BerniesInsiders.com, in its current and previous incarnation, has always been a mixture of a bunch of different things: Fans talking about the Browns, a portal to all the Browns news on the web, and our own original reporting. We've added the analysis of players and credentialed reporters since 2001, making the whole thing a hopefully unique and subscription-worthy gumbo of Browns goodness.
There's an inherent conflict within the mix that has caused us trouble in the past, though, and may again in the future. That's what seems to be a never-closing gap between some in the media and Browns fans.
I'm lucky to work with a bunch of great guys who also work in the media. So, you probably won't ever find me tee-ing off on "the media" as a whole. They're as diverse a group as any other group of people. They just happen to all do the same thing for a living.
But, sometimes, like all fans, I read things in the newspaper that just tick me off. In my case, they usually involve journalists inferring that Browns fans are all a bunch of idiots.
Here's a case study. Get a load of what Bud Shaw writes in the Plain Dealer this morning:
"Tickets were cheap for this football 'friendly' The difference in turnout between yesterday and the recent soccer match-up that drew mostly out-of-staters to the stadium is that this brand of football offered the opportunity to boo Tim Couch. "
Riiiight. I suspect Bud needs to actually get out amongst the fans at some point.
If he does, he'll discover that fans are a pretty diverse group, with a lot of different opinions and reasons for being there. Reading the posts in the Watercooler, for instance, one would discover Couch backers, Holcomb backers, folks who went to the scrimmage because it was an inexpensive way to treat their kids to the gameday experience, and even people who wanted to see the new linebacking corps or the undrafted free agents.
Mr. Shaw continues vent his view of the great unwashed:
Evidence of the other came when Couch fumbled an early snap and when Kelly Holcomb, throwing against the No. 2 Bills' defense, give or take a starter, threw a touchdown pass. Couch got booed. Holcomb heard the chants of "Kelly, Kelly" and called them "odd."
There's no doubt that Cleveland loves an underdawg. But I also put faith in those in our forums, who tell me that the Couch boo-ers and Kelly chanters were largely scattered groups and certainly not unanimous. It reminds me a bit of that fateful Sunday night game against the Ravens, when "cheers" for Tim Couch's injury so vexed him and the press.
No one in my distant area of the upper deck was cheering for Couch's injury. But it sure sounded like a majority when you read about it the next day in the papers. Of course, I sit out in the stands and pay for my tickets, so what do I know?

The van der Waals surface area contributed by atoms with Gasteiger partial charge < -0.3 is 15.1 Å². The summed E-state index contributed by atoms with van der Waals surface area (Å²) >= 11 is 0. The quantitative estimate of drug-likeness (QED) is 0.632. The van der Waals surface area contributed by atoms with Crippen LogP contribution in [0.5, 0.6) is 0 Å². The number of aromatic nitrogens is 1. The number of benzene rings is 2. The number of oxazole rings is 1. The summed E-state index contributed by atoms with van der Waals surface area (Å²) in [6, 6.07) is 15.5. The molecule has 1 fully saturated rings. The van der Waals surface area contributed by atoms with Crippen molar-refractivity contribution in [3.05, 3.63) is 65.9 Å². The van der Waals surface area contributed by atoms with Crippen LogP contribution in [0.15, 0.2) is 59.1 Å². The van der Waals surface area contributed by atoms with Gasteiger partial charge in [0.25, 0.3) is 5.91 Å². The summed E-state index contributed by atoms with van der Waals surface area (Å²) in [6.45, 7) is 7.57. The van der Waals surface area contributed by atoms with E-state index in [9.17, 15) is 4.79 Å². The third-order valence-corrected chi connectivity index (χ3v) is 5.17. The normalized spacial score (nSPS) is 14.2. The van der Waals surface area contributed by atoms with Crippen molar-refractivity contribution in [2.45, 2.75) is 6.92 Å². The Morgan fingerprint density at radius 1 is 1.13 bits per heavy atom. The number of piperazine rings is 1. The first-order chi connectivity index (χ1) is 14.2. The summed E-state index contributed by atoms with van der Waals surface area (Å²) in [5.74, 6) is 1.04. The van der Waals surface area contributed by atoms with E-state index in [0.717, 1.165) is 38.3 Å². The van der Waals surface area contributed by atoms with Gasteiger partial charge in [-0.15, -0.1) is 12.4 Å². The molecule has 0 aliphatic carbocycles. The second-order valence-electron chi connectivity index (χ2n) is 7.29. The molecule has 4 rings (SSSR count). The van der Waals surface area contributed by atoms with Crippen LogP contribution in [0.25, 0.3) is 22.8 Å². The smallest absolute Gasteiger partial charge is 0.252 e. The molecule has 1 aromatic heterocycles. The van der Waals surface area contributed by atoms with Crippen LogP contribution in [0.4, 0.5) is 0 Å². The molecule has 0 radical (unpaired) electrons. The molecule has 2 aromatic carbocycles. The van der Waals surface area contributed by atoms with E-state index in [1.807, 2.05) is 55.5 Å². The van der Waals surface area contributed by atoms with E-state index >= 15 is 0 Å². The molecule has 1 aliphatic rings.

Perhaps due to my lack of journalism experience, I have come to believe that Browns fans are no more a single-minded group of football-ignorant drunks than the media is a bunch of grumpy know-it-alls with no clue about what fans are thinking. But, most certainly, you can find examples of such in each group.
Diversity is one of the things makes this country great, and it exists in every group. Even in the press box and the stands at a football game.
* * *
If there is a real eye-opener in this morning's papers, it's this quote:
"Kelly is a teammate, so I want to see fans cheer for him," Couch said. "But I am mentally ready for this thing. I think the fans here just want a winner. I think they just want a championship. I know if I make a bad play and I'm the starter, they're going to boo me. But I know if I make a big play, they're going to cheer me. I know that coming in. The fans just want a winner, and me and Kelly both want to be the guy to do it."
That, to me, is the sound of maturity.
The Tim Couch who took things so personally last year and before seems to be getting replaced by a more realistic and understanding young man. He took yesterday's situation in stride and is moving forward.
Sometimes, I think we forget how young these men are when they are pulled out of college and hailed as saviors.
Speaking for myself, I was acting like a complete idiot when I was Couch's age when he was drafted in 1999. Back when I was 20 or 21, I had unrealistic expectations for myself and the world. I was making all kinds of horrible decisions, but thought I was invincible.
I still make horrible decisions and act like a complete idiot, but at least now I know there will be a price to pay.
I look on Tim Couch as someone who is still growing and finding his way in the world. I know I was when I was in my mid-20s.
I'm occasionally asked my opinion on Couch vs. Holcomb, although most folks here wisely ask analysts who understand the game better. Like many fans, I think that both men have strong attributes, and that which one is better may very well depend on the offensive scheme which is being used and the circumstances on game day.
But I won't deny that I personally like Tim Couch. I've never met him, but I appreciate the way he has faced the press, day in and day out, unlike some other high-profile draft choices. I can relate to the way he puts his emotions right out there for everyone to see. He not only showed his emotions after the Baltimore game last year, but also when he plays well or snidely waves to Ravens fans after an ensuing victory.
I can relate to that.
We fans are a diverse lot, but we largely don't work on creating a cynical detachment from the personalities in the game. Couch's persona makes some fans mock or dislike him. In my case, it makes me pull for him that much more
Unless he puts on a Steelers, Ravens, or Bengals jersey, chances are I'm going to be a Tim Couch fan for a long time to come.